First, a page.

Keras with GPU on Amazon EC2 – a step-by-step instruction

Due to the need of using more and more complex neural networks we also require better hardware. Our PCs often cannot bear that large networks, but you can relatively easily rent a powerful computer paid by hour in Amazon EC2 service.

I use Keras – an open source neural network Python library. It’s great for a beginning the journey with deep learning mostly because of its ease of use. It is build on top of TensorFlow (but Theano can be used as well) – an open source software library for numerical computation. The rented machine will be accessible via browser using Jupyter Notebook – a web app that allows to share and edit documents with live code.

Keras can be run on GPU using cuDNN – deep neural network GPU-accelerated library. This approach is much much faster than a typical CPU because of has been designed for parallel computation. I advise you to take a look on a few CNN benchmarks comparing the running time of most popular neural networks on different GPUs and CPU.

I’ll present you a step-by-step instruction how to set up such a deep learning environment from a pre-prepared Amazon Machine Image (AMI).

1) Create an account

Visit https://aws.amazon.com/ and create an AWS account.

Now Sign in to the console.

Your dashboard should look like something like this.

Make sure that you selected Frankfurt, N. Virgiania, or Singapore as your region. Later this will allow you to use a pre-prepared Keras AMI. If you want to set up such an AMI by yourself you can follow this guide.

2) Launch an instance

Now let’s move on to EC2 dashboard.

“Amazon Elastic Compute Cloud (Amazon EC2) provides scalable computing capacity in the Amazon Web Services (AWS) cloud. Using Amazon EC2 eliminates your need to invest in hardware up front, so you can develop and deploy applications faster. You can use Amazon EC2 to launch as many or as few virtual servers as you need, configure security and networking, and manage storage. Amazon EC2 enables you to scale up or down to handle changes in requirements or spikes in popularity, reducing your need to forecast traffic.” (as Amazon docs say).

So in other words, you can at any time rent a server that will make computations, in this case machine learning model training. Let’s launch such an instance!

First you need to select an AMI where all the necessary tools are already installed (Keras on TensoFlow with Jupyter Notebook).

Select an instance type (how good computer are you renting). Of course, the better instance you choose the more you pay. But you are creating your first instance ever, so you don’t want the best type out there, do you? Just pick t2.micro, it’s meant to be a testing instance. It’ll allow you to find your feet without purging your wallet.

When you get comfortable with it and need more computing power, I suggest that you should use a g* type instance (g stands for GPU back-end) e.g. g2.2xlarge. It’s a default GPU instance being priced at about $0,772 per hour.

Nothing fancy in here, just skip.

You can use up to 30 GB for free. Also, if you don’t want your data to disappear after terminating the instance you should uncheck “delete on termination” checkbox.

Just move on.

Ok, this stage is important, because you’ll want to access your instance not only using ssh, but also via browser. Add a custom TCP rule on port 8888. Make it accessible only from your IP address, both 8888 and 22(ssh).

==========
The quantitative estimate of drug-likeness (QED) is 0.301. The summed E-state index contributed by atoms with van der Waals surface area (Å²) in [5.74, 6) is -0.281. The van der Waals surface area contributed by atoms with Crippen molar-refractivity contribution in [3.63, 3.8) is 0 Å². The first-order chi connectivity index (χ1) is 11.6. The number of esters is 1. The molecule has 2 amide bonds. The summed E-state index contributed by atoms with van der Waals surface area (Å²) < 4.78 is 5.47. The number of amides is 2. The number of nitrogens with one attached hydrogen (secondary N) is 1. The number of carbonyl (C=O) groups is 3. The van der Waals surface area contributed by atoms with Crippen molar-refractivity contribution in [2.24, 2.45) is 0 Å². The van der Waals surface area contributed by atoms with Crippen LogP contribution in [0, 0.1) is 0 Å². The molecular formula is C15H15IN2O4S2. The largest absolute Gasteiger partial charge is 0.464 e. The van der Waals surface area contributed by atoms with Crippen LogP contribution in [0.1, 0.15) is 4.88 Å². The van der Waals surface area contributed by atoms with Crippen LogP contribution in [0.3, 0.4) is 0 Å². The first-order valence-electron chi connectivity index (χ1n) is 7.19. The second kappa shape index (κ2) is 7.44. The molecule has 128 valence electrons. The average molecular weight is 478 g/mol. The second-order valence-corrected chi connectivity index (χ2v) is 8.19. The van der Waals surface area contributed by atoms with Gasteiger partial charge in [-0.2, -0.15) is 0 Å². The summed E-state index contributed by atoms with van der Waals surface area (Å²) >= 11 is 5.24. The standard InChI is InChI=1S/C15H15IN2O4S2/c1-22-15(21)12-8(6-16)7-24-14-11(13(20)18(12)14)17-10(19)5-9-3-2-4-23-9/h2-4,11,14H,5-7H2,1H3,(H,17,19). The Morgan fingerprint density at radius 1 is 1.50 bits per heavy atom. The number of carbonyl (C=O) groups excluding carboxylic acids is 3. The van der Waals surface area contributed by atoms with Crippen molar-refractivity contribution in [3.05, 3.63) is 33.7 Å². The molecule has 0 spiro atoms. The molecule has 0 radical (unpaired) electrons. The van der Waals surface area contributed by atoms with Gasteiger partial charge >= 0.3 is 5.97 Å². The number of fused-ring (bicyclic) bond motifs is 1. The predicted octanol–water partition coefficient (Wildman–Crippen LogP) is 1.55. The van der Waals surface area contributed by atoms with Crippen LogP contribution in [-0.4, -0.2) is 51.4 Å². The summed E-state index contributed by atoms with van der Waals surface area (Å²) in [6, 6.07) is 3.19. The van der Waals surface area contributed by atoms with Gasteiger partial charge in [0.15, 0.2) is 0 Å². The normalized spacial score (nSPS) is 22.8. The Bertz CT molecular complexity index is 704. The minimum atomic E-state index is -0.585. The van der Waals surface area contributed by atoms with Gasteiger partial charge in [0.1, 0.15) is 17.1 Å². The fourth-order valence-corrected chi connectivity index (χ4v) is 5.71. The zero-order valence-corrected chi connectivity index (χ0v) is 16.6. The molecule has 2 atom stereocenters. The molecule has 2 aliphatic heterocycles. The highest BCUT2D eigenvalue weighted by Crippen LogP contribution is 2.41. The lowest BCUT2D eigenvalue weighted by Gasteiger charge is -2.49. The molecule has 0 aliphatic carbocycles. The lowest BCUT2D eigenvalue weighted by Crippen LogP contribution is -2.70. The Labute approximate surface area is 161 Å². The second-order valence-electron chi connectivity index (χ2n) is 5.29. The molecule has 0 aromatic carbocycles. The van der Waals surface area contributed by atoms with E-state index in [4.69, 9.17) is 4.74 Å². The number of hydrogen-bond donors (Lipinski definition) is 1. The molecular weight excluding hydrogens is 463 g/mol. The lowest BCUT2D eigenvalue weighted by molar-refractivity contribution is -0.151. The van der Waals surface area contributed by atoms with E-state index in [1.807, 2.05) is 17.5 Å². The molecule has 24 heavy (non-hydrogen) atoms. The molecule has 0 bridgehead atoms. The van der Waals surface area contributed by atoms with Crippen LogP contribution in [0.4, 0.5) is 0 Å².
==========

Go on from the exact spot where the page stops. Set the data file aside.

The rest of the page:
Everything is ready so finally let’s launch the instance!

You only need to set up a new (or choose an existing one) key pair. They are necessary to login via ssh to your machine.

Download the generated key and keep it private! Nobody except you should have access to it.

Now let’s see the status of the machine.

As you can see, the instance is up and running. Good job! You just launched an AWS instance.

3) Set up Jupyter Notebook

Now let’s make use of it. Connect via ssh.

As the instruction says, change the privileges of the private key and type the example into a terminal (or connect using PuTTY). After -i param insert the path to the private key and instead of ‘root’ type ‘ubuntu’. So the command looks as follows (if you are using Windows check out how to connect via PuTTY):

ssh -i ‘path/to/private/key’ ubuntu@public_dns

Run the notebook by typing

sudo jupyter notebook 

into terminal. You can access the notebook via browser by typing your_public_dns:8888 (8888 is the Jupyter default port).

4) Connect to your instance

The default password is ‘’machinelearningisfun” (I suggest that you changed the password, on Jupyter Notebook documentation it’s explained how to do it).

The MNIST database is a well-known collection of handwritten digits. I prepared a sample notebook that loads the dataset and fits a sample convolutional neural network. Open mnist.jpynb example and run the cells yourself.

Code comes from Keras repository examples

When you’re done remember to terminate your instance! Payment calculation is based on the amount of time the instance was up. For example, if you forget about your g2.2xlarge instance that has been running for a month, you’ll pay $0,772*24*30 = $555,84.

So, what’s next? I encourage you to take a look on the notMNIST dataset which contains set of alphabet letters coming from different fonts. You may be as well interested in CIFAR-10 – a set of color images which can be matched to 10 categories e.g. airplanes, ships, birds, or cats.

If you are new to Keras you may be interested in this tutorial. Or, as in my case, detecting trypophobia (for your sanity, please do not google images of it) triggers in photos. I’ve learned basics of convolutional neural networks (and how to set a machine on) during workshop at Polish Children’s Fund tutored by Piotr Migdał. Source code of one of the other participants, using VGG16 for feature extraction, is available on GitHub.

If you are interested how I approached detecting trypophobia triggers – stay tuned for the next post!